Unless you play on tc_meridian, TF2 has a depressing absence of sharks. This holds true for the rest of my Steam library as well. Luckily, Depth recently had a free weekend, and I got to fill this void, just like the sharks in that game got to fill themselves up with me.
I’ve always had an intense fascination with underwater combat in video games, partly because I’m mildly terrified of water in real life. I dedicated a whole article to what little of it exists in TF2, I can’t resist leaping into bodies of water whenever my gameplay crosses them, and one of the first times a game ever gave me a sense of genuine dread was when I had to jump into the submerged lab with the crossbow in the first Half-Life. See, the thing about water is that it’s a three-dimensional environment, so whenever a shooter/platformer decides they’re willing to rewrite their engine’s rules of gravity, physics and weapon usability to make it work, they’re often forced to keep such sections to a minimum anyway because, kinda like low gravity, it only seems to take away gameplay options without adding anything fun.
Not so in Depth, where the three-dimensional space is used to its fullest potential (which is appropriate considering the title). The locales you explore are vast and multi-layered, from sunken ships to temple ruins, and the diver who forgets to look up will soon be paying for his folly in shark teeth. The mechanics are deftly tuned to compensating for the unique environment, you can really feel that the devs crafted the engine around the gameplay.
I almost exclusively played the divers, since there were twice as many of them and I didn’t trust myself to live up to the sharks’ fearsome reputation, and the experience is really terrifying. There’s a reason every single Steam review finds a way to shoehorn the word “heart-attack” in; things often go from perfectly fine to hopeless in seconds when a shark shows up out of nowhere and lacerates you, your diver’s desperate knife stabs often serving only to punctuate the ultimate futility of fighting death. It’s a terror almost entirely composed of jump scares, but they don’t seem like a cheap copout because every one of them was your team’s fault somehow. The sharks are players too, and the game provides more than enough versatile equipment for the treasure-hunters to take care of themselves. Despite being one of the clearest examples of asymmetrical multiplayer in recent memory, the balance seems very fair and the better team is often the one who wins.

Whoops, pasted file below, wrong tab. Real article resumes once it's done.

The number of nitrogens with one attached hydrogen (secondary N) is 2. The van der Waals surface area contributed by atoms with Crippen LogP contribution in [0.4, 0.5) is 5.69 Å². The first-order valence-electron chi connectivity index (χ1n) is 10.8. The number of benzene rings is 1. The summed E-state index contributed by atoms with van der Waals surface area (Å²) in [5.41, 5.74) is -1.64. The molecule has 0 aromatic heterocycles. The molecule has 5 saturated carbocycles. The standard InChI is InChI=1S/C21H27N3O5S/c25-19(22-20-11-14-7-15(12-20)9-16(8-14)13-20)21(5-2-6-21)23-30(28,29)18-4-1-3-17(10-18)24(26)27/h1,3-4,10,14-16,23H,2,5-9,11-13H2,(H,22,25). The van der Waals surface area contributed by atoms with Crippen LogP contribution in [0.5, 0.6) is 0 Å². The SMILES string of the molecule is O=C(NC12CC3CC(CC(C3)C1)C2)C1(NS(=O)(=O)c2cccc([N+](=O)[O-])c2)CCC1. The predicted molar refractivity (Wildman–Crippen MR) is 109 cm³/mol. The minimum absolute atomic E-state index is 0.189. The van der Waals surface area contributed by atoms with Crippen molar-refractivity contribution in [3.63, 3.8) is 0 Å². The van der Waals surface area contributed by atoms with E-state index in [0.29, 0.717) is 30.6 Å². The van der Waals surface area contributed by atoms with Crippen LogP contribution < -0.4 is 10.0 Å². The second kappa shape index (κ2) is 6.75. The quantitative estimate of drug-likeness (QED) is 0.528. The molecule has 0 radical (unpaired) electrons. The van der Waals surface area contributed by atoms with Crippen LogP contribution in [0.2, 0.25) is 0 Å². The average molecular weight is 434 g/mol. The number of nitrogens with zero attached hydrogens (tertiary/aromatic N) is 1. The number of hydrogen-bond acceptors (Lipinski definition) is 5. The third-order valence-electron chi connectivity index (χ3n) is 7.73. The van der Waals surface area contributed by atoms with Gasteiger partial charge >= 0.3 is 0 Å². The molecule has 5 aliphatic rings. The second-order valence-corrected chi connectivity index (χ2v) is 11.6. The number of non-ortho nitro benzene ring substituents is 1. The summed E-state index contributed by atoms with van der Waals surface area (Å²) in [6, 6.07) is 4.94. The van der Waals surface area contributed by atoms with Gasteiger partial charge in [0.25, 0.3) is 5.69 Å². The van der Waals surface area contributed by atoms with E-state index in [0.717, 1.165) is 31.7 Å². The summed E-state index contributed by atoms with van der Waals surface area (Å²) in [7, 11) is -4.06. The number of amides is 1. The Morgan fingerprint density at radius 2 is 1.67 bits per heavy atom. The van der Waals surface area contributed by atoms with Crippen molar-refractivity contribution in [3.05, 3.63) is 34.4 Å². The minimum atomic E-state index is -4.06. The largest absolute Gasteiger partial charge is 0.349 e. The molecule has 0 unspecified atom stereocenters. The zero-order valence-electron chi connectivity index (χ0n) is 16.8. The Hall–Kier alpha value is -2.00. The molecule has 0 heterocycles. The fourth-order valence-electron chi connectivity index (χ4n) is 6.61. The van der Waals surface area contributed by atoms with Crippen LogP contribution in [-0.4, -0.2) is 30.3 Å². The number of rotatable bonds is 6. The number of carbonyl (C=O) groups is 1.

I also have to give massive kudos to the experience system for subverting everything I complained about in this article. Thanks to the fact that equipment is purchased during a session Killing Floor-style and the extracurricular XP system adds new equipment options rather than buffing old ones, the weapons are both skill-indexed and balanced for both new and old players. Beginners can trust that their equipment options are just as powerful as anyone else’s, and veterans are rewarded for their loyalty with new sidegrades to play with. DLC so far has been restricted to only skins, but this is a model that I think could even get away with new game-changing weapons. However it’s a real good mark in the dev’s favor that they’ve chosen to avoid this, releasing all new maps and sharks completely for free.
Depth is one of those new games that comes out and totally manages to surprise you. For once I feel like a modern game has caught my interest, filled me with hype, and then proceeded to exceeded my expectations. It really manages to capture the exact tone and feeling that you’d want in a game with this premise, while still reinforcing the core concept with a subtle combat system that masks a deep skill ceiling through easy-to-learn basics. Depth has, well, depth. Will you sink or swim?